By Robbie Ward
TUPELO – Heavy discussion among Bel Air residents in recent days about post-tornado residential regulation led to an opinionated crowd at the neighborhood’s community center Monday.
Many in the group showed up planning to support or reject an oversight committee to police standards of houses built and rebuilt after the April 28 tornado destroyed or heavily damaged many in the north Tupelo neighborhood.
Sherry Elmore, president of the Bel Air Neighborhood Association, stood at the front of the meeting room as neighbors found familiar faces and a place to sit. Three days earlier, Elmore sent an email to dozens of residents informing them of the planned vote on the proposed neighborhood conservation overlay district.
“I understand that this is short notice,” her email stated. “However I cannot stress to you enough the importance of being at the meeting Monday night to vote for or against the proposal.”
Residents who turned out to vote instead had to settle for members of the crowd sharing views on why the proposed overlay district made sense or seemed like a big headache.
Mayor Jason Shelton endorsed the neighborhood conservation overlay district in Joyner and other places where restrictive covenants had expired, providing little protection to keep unscrupulous developers from building incompatible houses, potentially decreasing property values and making the area less desirable.
Joyner and then Sharon Hills neighborhood associations overwhelmingly approved the overlay districts that will require a five-member committee of residents in the neighborhood to approve a site and floor plans, full elevation drawings and related exterior materials list.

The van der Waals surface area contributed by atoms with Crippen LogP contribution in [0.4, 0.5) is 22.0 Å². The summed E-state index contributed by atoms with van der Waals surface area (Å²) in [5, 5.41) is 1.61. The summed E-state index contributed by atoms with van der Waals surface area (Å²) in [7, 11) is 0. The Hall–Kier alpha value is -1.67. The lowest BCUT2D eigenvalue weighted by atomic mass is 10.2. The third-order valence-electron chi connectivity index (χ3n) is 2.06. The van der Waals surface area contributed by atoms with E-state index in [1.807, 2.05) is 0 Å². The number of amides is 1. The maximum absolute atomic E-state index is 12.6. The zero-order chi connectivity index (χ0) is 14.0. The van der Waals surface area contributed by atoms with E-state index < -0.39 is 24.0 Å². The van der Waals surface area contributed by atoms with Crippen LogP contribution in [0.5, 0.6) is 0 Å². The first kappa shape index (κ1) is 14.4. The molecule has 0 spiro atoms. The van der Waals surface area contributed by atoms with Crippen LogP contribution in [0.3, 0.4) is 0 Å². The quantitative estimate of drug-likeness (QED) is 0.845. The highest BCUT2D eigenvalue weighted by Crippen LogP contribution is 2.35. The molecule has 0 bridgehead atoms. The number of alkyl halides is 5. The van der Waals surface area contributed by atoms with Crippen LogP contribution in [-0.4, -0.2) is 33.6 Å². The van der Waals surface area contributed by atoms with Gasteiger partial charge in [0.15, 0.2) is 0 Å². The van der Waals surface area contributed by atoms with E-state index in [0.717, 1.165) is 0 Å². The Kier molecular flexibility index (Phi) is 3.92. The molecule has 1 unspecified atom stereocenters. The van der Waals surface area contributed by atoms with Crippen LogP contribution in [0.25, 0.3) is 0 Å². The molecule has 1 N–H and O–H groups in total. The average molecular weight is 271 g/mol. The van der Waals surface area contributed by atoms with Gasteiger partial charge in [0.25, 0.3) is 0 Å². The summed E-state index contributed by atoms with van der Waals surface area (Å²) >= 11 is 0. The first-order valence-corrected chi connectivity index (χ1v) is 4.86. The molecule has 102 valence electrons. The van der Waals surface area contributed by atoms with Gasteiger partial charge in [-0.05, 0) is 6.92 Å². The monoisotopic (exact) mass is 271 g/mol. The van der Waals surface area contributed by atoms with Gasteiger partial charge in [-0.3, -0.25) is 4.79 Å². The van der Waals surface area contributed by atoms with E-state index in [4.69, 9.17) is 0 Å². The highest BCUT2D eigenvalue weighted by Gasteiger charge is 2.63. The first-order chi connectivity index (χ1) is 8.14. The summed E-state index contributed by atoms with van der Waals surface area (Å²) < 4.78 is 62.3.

The design review committees must approve the residential housing construction prior to property owners receiving necessary permits. The overlay districts expire in three months unless the City Council decides otherwise.
Zeal to protect Bel Air’s property values and neighborhood personality faced others worried about excessive regulation and property rights.
Retiree David Franks stood from near the back row to share his opposition to needing his neighbors’ approval for significant outside renovation or construction.
“What I don’t like is the architectural review aspect that’s burdensome to the homeowner,” he said. “I really don’t need anybody to help me pick out paint colors.”
Lakeshire homeowner Phil Ruff said he opposed the overlay district. “I’m very comfortable letting my neighbors decide how they want to do it,” he said.
Bel Air residents will likely meet again next week to vote on the proposal.
Former mayor Ed Neelly told the crowd he supports the tool to protect the residential area.
“Anything we have to help protect the values of our homes and neighborhood is to our benefit,” he said.